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October 25, 2012 / Puneet Toor

Facebook Proposes New $20 Million Settlement Agreement With User Payout for “Sponsored Stories”

Having been rejected once by the San Francisco federal court overseeing the matter, Facebook submitted a revised $20 million settlement agreement for the “Sponsored Stories” class action.  The “Sponsored Stories” class action involves an advertising feature introduced in 2011 that shows a user’s name and profile picture as an endorsement of a brand or an advertisement the user has “liked.”  The “Sponsored Stories” advertised users’ Facebook “likes” without their permission and without compensating them in violation of California advertising laws. Some consumer groups have also argued that the advertising was a violation of users’ privacy rights.

The class action suit was first filed in the U.S. District Court for the Northern District of California in 2011 as Fraley v. Facebook  Inc., and alleged that Facebook violated user’s rights by placing them in a “Sponsored Stories” feature without permission and without any way to opt out. Facebook’s first settlement agreement was rejected by U.S. District Judge Richard Seeborg. Judge Seeborg raised a number of concerns about the settlement agreement, including why it provided no money to actual users. The new August 17, 2012 settlement fixed this issue and set asides monies to be paid to users, as well as approximately to $10 million to be paid to charities involved internet privacy issues.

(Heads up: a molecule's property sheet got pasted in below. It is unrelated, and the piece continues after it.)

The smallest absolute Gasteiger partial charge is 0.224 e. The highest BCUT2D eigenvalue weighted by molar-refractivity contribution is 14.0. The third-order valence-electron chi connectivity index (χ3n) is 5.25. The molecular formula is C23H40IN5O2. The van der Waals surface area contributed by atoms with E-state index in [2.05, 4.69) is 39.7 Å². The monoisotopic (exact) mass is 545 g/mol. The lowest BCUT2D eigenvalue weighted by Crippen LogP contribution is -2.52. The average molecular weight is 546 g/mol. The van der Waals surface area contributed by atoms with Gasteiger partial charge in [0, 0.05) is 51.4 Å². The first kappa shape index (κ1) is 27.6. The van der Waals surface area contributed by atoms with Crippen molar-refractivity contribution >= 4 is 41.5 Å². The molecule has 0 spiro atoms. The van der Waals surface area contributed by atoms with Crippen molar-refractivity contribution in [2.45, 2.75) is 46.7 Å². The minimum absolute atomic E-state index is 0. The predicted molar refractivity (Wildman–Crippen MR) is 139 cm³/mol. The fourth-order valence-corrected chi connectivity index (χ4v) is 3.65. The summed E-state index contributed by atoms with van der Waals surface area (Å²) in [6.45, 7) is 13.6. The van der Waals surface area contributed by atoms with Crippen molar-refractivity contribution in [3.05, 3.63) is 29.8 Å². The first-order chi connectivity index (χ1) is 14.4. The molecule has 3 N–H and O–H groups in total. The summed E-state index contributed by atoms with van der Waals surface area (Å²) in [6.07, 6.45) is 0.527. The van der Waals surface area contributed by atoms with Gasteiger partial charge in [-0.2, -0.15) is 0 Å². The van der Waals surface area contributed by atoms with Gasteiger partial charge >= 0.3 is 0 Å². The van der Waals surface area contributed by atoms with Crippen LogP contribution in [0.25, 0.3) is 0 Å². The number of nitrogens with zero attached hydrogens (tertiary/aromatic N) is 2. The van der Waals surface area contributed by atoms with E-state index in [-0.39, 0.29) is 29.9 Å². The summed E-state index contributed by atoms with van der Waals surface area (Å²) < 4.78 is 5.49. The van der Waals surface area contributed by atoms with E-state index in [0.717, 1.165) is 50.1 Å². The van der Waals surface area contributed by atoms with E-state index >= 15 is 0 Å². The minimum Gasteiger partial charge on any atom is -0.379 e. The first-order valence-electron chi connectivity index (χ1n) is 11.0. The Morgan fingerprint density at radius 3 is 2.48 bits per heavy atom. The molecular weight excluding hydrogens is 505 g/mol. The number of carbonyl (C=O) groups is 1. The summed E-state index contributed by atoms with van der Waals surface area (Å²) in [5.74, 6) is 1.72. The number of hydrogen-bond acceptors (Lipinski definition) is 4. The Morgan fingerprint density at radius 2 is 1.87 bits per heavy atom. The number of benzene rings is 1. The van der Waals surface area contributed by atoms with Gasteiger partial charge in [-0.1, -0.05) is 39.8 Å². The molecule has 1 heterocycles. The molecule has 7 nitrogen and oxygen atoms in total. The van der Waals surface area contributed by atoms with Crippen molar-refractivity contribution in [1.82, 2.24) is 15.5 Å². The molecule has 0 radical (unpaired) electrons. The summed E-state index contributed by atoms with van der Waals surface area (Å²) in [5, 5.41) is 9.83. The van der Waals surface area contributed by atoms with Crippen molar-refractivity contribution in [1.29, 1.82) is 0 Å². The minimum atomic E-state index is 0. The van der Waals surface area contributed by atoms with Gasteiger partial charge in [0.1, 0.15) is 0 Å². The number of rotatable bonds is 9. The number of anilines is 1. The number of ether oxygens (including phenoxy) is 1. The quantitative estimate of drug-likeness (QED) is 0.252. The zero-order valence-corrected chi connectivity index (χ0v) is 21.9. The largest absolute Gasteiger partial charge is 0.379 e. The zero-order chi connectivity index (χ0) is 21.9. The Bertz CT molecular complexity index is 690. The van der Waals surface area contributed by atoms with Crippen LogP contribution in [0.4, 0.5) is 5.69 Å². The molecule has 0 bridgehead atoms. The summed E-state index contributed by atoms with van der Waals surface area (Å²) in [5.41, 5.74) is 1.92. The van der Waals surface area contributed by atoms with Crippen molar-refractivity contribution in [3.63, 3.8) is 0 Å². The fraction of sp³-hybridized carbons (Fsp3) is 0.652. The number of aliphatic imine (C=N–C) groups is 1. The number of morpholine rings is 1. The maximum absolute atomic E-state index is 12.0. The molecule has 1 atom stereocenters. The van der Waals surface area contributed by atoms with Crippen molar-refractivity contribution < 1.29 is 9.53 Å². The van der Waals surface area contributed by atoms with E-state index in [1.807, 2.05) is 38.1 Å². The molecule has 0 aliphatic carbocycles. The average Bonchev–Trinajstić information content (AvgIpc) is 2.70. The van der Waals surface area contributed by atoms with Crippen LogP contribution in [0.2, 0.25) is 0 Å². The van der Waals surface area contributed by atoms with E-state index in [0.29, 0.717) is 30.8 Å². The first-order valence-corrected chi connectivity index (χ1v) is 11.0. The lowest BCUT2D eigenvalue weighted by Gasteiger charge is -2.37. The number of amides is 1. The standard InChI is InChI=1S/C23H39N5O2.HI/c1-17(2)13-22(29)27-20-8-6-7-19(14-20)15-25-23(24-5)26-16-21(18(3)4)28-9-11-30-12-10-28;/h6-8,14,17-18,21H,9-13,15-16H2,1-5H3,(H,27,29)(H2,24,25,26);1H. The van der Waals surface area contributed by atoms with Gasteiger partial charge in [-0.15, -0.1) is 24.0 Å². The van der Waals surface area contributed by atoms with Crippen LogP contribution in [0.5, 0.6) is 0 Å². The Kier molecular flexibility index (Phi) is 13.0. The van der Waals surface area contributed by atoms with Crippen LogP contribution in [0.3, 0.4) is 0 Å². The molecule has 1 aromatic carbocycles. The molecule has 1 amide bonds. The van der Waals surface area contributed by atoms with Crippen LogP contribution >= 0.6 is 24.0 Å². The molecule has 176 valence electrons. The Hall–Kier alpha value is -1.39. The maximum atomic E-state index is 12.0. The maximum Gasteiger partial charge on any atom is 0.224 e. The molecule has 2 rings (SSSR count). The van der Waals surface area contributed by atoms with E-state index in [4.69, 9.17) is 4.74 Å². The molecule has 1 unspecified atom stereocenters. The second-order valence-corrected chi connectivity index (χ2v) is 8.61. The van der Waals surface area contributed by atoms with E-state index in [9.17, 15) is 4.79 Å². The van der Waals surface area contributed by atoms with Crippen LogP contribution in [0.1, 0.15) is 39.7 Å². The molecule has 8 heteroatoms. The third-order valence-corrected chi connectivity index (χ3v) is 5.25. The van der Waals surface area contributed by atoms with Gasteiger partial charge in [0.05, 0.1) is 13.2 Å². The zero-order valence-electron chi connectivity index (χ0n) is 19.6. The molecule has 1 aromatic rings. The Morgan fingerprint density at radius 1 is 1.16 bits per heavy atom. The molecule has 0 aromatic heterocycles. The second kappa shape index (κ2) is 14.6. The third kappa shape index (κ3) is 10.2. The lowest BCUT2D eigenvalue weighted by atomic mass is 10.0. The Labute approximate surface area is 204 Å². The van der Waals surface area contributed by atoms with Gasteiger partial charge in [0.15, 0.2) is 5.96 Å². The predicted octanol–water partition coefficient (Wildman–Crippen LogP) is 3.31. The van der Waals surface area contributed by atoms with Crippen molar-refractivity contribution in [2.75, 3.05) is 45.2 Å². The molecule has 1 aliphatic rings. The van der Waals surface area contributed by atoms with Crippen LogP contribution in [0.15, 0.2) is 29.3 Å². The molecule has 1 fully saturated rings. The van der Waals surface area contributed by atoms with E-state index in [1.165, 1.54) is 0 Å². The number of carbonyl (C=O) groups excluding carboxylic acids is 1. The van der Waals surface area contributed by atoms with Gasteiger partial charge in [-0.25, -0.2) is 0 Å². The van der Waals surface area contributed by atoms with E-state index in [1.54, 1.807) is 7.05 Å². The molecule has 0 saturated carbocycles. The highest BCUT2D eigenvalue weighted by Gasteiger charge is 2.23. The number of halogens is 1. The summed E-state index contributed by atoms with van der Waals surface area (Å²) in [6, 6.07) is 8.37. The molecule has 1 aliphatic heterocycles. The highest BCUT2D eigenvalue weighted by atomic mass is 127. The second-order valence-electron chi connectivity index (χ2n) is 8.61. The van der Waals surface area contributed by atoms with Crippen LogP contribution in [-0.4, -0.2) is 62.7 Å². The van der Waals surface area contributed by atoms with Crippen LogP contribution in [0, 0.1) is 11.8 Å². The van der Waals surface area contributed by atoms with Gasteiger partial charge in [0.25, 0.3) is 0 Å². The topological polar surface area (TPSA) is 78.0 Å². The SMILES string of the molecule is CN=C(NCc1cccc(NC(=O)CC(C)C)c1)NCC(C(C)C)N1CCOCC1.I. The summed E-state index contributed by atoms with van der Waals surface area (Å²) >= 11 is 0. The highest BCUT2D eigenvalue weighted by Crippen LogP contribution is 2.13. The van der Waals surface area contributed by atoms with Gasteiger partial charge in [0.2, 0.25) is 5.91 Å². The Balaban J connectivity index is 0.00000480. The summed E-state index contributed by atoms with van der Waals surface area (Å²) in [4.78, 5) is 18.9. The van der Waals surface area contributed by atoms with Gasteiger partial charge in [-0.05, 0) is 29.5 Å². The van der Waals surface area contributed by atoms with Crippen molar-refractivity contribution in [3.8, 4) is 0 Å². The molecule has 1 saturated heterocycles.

The settlement potentially involves 125 million people, which could come out to about 2 cents per user if every user were to opt-into the lawsuit. While that scenario is unlikely, the total amount each user can recover is capped at $10.00.  If there is money left over after payment to consumers, attorneys, and class administration fees, the remaining amounts will be paid to charity.  Both sides will now have to wait to see whether this settlement agreement will be approved by Judge Seeborg.

Although the settlement will not prevent Facebook from using its users’ images and “likes” in advertising, Facebook says it will add a more explicit disclaimer to its terms of service to make it clear that all users give Facebook the right to feature their names, profile pictures, and other information in advertisements and for commercial purposes.  They also promise to make a feature available so users can see how their names, interactions, and “likes” have been used in advertisements and how users can control the use of that information in future ads.

The new settlement proposal submitted also contains agreement terms that will give users more control over how their names and likenesses are used, prevents Facebook from targeting children, and allows parents to opt-out on behalf of their children directly once the relationship with Facebook is confirmed. The settlement proposal is expected to be reviewed by U.S. Judge Richard Seeborg at a settlement hearing on October 25, 2012.

If you feel your privacy rights have been violated, contact Khorrami, LLP for more information.


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